A few years ago, Farid Saidani, a Hamman Chott resident in Ben Arous Governorate, about 20 kilometres South of Tunis, had to abandon his home due to coastal erosion and rising sea levels that threatened to submerge his house.

A similar fate befell hundreds of other residential areas, most of which housed hotel workers like himself.

"I used to work at a tourist restaurant on the beach. The waves became so high we were forced to leave," he explained.

Today, Saidani and his colleagues have another chance to live and work along the coastline after the Tunisian Coastal Protection Agency intervened.

"Life is back since the coastal protection agency put protective structures," he said.

Adverse effects of climate change, especially rising sea levels, have long threatened Tunisia's Mediterranean coastline, which spans over 1000 kilometres.

But, the protection measures implemented by the agency are now bearing fruit.

Slah Chtioui, the Regional Director of the agency, explained how the coastline relied on breakwaters before the program, an approach that was not effective.

However, "the new project respects the environment. It spreads 7 kms, nourishes the beach, allowing fishermen, residents and people who live near the sea to return," he explained.

The agency has used fences made from pinewood to stabilise the dunes, planted protecting vegetation, built rubber mound sea walls, and installed sand fencing for sand-trapping.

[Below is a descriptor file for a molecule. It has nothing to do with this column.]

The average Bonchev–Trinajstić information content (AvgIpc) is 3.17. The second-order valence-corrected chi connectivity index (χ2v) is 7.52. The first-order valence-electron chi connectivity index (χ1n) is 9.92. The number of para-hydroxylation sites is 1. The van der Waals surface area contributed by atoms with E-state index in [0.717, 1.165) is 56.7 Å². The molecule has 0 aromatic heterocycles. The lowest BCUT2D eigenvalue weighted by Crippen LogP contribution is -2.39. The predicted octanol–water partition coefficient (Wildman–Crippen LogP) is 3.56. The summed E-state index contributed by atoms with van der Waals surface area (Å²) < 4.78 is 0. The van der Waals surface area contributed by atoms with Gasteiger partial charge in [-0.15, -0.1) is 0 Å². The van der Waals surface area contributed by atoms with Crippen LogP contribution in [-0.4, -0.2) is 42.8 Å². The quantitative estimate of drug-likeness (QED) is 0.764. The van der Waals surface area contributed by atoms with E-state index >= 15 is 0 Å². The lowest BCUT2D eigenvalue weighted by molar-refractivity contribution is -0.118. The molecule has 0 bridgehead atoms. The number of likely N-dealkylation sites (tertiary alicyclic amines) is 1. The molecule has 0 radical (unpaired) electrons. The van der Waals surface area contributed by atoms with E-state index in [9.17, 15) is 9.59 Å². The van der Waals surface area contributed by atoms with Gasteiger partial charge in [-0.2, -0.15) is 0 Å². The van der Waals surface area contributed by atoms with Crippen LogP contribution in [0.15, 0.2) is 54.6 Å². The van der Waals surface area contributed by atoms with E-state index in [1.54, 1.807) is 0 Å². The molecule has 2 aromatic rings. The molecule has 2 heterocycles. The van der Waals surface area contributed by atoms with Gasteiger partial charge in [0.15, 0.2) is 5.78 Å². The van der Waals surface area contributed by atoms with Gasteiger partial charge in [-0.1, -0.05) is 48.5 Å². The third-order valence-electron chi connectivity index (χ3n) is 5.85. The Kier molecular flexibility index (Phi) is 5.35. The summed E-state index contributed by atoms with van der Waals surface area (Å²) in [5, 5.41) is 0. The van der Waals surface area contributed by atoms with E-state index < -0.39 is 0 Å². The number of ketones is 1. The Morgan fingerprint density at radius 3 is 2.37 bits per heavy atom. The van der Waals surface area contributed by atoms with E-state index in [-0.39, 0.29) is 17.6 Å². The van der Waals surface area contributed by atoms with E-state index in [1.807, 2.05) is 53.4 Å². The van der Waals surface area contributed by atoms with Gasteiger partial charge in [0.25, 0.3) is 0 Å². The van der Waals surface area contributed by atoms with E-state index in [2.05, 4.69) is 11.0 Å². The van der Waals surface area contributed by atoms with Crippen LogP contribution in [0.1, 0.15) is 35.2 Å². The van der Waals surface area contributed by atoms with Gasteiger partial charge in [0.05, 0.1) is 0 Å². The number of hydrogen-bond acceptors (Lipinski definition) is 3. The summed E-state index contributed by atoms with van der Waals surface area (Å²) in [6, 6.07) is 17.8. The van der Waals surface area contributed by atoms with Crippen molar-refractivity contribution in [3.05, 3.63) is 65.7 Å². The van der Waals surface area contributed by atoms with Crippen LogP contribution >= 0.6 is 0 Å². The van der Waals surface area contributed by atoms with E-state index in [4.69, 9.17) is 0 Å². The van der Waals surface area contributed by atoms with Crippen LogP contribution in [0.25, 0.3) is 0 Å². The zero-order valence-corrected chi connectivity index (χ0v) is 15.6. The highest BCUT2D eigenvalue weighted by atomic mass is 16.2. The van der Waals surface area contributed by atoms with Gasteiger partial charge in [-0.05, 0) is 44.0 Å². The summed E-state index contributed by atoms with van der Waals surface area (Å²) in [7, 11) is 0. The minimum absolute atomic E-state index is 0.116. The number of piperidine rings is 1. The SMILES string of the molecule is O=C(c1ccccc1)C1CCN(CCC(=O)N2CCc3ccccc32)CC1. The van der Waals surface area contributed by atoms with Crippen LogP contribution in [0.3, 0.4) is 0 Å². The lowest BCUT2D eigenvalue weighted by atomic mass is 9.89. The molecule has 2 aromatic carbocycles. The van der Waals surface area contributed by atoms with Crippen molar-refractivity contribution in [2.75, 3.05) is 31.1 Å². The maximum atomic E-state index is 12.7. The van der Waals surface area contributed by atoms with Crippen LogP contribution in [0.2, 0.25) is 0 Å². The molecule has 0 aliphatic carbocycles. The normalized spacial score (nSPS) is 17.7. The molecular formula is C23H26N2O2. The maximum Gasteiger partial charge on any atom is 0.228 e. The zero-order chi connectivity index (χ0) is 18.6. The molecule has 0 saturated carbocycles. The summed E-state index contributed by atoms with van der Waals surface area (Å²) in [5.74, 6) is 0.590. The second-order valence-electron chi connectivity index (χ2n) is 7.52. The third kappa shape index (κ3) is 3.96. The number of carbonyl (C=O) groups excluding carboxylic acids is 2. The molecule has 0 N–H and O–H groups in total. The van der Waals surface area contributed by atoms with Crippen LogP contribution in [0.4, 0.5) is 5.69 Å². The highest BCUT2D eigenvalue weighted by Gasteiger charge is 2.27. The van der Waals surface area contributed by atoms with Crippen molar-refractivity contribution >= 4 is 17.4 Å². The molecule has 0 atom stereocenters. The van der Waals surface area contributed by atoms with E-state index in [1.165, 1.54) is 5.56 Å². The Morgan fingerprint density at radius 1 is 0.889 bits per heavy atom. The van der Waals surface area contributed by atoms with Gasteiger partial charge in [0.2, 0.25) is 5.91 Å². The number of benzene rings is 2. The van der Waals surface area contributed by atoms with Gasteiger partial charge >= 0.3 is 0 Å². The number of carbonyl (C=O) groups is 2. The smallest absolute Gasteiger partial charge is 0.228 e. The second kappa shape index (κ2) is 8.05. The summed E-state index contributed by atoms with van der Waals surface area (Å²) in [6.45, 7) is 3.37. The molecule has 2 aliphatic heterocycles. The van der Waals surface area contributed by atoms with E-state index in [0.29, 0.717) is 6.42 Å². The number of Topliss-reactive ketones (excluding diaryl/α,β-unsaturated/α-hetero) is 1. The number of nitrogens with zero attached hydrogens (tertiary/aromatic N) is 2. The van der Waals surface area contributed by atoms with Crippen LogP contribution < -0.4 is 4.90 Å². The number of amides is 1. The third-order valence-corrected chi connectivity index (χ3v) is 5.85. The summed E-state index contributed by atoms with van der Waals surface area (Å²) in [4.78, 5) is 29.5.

As Mohamed Torki, Tunisia's Mediterranean Coastline Engineer, explained, the project has protected Tunisia's coastal landscape and littoral, alleviating coastal erosion that threatened populations along the coastline.


"The first phase of the project started in 2013 followed by the second phase in 2015. The project is still under execution," he said.

With the capacity to offer protection to the coastline for decades, the structures have been installed in five different towns along the coastline, including Raf Raf, Kerenah, Northern Sousse, Rades and Slimane.

From residents to businesses, the positive feedback from locals evidences the coastline's impact on the community.

"We do not impose anything on the population. The Tunisian Coastal Protection Agency discusses all these phases and the details of the projects with the representatives of the population…before approving any step," Torki explained.

The agency is not leaving anything to chance and is integrating other climate-smart projects and programs to ensure more protection of the coastline communities.

Torki disclosed that the agency seeks to use "hydraulic dredgers to dredge sand from the deep areas in the Mediterranean Sea and use it or push it back to the coastline", an approach already applied in other countries and is therefore viable.

Just like Saidani, Sadak Ayari, a fisherman and resident of Hammam Chott, admits the project has positively influenced fishing prospects since they can now find a range of fish species, including rare kinds such as octopuses.

"The system put in place by the engineers is revolutionary because it protects the coast and allows different marine species to live and thrive," he said.